Australian Government rejects international convention for the elderly

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Seniors advocates have been dealt a significant blow with the Australian Government opposing a bid for a United Nations Convention on the Rights of Older People.
Australia has joined other powerful UN member states including the US, the European Union and Canada in rejecting the case for a new human rights treaty.

australieSimilar to the UN conventions on the rights of women and people with a disability, the legally binding instrument would explicitly recognise the rights of older people in international law.

A new convention on the rights of older people is currently being considered at the UN by the Open-Ended Working Group on Ageing (OEWGA), which held its most recent meeting on 30 July.

However, Australian Ageing Agenda has confirmed that the Federal Government is unlikely to support the convention.

Assistant Minister for Social Services Mitch Fifield told AAA that the Australian Government had been an active participant in UN talks but remained unconvinced that a new legal instrument was necessary. “As there is already a range of existing international human rights treaties that provide protection for all people, the Government is not convinced that the case has been made for an additional human rights treaty specific to older people,” he said.
This view is shared by many countries involved in the Open-Ended Working Group.

Since the OEWGA was established in 2010, Australia’s statements to the UN on this issue have been non-committal.

The US has said it has “serious concerns” about the proposal and questioned what a new convention would add to the protections already present in existing human rights treaties.

Civil society support australian

At an NGO-level, seniors peak bodies such as COTA Australia and the International Federation on Ageing have been leading the campaign for a new convention. In February, the Global Alliance for the Rights of Older People Australia (GAROPA) was established with seven member organisations to raise awareness and win support on the issue.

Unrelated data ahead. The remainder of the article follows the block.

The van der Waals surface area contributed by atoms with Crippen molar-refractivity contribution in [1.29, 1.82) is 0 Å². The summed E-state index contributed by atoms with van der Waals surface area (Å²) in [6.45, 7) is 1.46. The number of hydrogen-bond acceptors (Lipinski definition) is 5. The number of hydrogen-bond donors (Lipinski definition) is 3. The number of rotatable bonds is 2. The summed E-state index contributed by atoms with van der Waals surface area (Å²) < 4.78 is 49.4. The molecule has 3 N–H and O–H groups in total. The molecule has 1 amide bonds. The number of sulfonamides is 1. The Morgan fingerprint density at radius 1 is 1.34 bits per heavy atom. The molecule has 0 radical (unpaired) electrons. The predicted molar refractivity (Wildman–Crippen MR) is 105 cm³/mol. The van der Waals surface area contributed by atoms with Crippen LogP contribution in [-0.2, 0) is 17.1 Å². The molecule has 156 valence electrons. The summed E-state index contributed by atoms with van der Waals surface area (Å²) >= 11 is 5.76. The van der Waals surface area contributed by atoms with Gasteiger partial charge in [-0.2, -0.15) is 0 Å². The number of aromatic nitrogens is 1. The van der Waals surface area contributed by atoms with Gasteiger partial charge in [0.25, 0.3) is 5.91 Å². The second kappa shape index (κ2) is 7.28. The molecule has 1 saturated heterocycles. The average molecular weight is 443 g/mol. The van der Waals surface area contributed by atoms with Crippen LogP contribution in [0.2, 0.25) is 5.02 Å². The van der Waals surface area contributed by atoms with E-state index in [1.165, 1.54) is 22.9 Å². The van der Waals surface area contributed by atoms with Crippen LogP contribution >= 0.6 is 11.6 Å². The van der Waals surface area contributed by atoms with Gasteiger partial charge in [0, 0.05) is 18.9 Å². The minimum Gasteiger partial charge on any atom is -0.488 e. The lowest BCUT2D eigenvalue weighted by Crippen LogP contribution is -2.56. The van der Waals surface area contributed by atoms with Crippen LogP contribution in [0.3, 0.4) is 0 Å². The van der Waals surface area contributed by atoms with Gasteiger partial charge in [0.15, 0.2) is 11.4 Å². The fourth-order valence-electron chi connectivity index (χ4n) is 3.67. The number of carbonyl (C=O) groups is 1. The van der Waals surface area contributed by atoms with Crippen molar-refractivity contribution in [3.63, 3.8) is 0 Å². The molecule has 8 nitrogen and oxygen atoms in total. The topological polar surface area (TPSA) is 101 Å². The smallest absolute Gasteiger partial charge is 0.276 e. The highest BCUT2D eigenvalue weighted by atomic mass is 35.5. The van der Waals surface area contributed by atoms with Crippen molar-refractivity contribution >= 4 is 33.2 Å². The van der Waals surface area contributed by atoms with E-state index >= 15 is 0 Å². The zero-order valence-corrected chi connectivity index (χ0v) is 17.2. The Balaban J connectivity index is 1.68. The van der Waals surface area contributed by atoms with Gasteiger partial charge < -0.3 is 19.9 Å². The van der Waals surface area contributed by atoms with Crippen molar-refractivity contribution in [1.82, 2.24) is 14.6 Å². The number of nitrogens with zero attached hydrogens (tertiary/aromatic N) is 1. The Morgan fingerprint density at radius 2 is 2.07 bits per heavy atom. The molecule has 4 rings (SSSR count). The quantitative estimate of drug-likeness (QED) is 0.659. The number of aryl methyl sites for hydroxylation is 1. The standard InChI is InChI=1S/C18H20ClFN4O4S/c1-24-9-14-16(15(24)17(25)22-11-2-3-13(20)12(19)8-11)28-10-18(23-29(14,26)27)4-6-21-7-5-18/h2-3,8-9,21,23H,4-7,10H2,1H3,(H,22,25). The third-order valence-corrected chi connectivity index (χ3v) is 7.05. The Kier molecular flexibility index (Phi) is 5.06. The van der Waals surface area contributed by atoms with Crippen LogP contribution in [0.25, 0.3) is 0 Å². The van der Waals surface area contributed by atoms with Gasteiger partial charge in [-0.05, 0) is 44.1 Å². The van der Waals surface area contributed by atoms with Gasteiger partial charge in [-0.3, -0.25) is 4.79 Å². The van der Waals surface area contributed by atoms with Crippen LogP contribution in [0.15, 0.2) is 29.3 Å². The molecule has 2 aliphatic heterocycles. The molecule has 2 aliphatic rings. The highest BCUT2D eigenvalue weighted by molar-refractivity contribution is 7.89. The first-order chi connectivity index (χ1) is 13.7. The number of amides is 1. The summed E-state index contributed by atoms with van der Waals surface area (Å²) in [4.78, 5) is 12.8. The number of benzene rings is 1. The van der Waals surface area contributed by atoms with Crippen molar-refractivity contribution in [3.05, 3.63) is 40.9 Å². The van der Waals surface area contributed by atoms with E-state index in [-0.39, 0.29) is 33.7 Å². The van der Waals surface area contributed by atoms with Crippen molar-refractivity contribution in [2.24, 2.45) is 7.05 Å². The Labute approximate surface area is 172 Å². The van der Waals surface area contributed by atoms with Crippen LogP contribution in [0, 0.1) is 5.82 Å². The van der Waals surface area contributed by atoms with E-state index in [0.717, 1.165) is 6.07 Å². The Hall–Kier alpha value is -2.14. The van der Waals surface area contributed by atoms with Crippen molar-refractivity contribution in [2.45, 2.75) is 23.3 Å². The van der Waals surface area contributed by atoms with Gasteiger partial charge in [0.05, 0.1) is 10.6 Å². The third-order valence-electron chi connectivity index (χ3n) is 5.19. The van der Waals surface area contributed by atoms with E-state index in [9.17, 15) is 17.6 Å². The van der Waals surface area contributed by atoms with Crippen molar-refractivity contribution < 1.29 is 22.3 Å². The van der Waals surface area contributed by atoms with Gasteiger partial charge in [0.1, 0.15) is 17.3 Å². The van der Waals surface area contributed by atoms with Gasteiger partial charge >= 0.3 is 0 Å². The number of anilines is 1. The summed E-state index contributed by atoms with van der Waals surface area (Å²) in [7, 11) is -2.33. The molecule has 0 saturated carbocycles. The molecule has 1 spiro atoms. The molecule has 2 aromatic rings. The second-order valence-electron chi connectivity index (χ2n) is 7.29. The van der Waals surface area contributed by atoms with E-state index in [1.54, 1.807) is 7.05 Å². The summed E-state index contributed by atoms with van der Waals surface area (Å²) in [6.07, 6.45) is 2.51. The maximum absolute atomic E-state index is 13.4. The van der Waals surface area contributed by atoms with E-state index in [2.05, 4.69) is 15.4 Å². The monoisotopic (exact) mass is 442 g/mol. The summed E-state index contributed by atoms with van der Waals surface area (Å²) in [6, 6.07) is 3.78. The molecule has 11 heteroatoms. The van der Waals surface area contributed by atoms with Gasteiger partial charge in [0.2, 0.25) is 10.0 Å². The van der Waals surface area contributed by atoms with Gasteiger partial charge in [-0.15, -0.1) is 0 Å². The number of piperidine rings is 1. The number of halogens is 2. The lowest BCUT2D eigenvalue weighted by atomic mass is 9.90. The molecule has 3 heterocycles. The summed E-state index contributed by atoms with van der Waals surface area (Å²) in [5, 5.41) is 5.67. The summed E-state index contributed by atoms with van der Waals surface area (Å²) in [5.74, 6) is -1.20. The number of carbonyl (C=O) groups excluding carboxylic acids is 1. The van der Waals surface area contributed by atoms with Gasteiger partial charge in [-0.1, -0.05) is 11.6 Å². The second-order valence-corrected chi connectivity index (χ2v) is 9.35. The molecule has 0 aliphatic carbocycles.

Chair of GAROPA and CEO of COTA Victoria, Sue Hendy said a convention on the rights of older people would offer a yardstick by which to measure Australia’s performance on protecting and enabling the rights of older people. “A convention would enable us to raise a conversation about rights in the community and put the litmus test on government policies and programs,” she told AAA.

Ms Hendy, who attended the recent UN negotiations in New York, said a convention would represent an important platform to create an attitude shift towards ageing globally.
She said some countries, particularly those member states that do not have advanced social security systems, were opposed to a convention for economic reasons and while many member states pointed to the Madrid International Plan on Active Ageing as an existing international agreement, it was not a legally binding document.
She urged the Australian public to contact their local members of parliament to build public pressure for a convention.

The proposal for a UN convention is also strongly supported by the Australian Human Rights Commission, which said a convention would increase the visibility of older Australians and guide an overarching national strategy for protecting the human rights of older people.

A regional forum attracting national human rights institutions and NGOs across the Asia-pacific will take place in Thailand at the end of the month as a way to progress the issue within the region.

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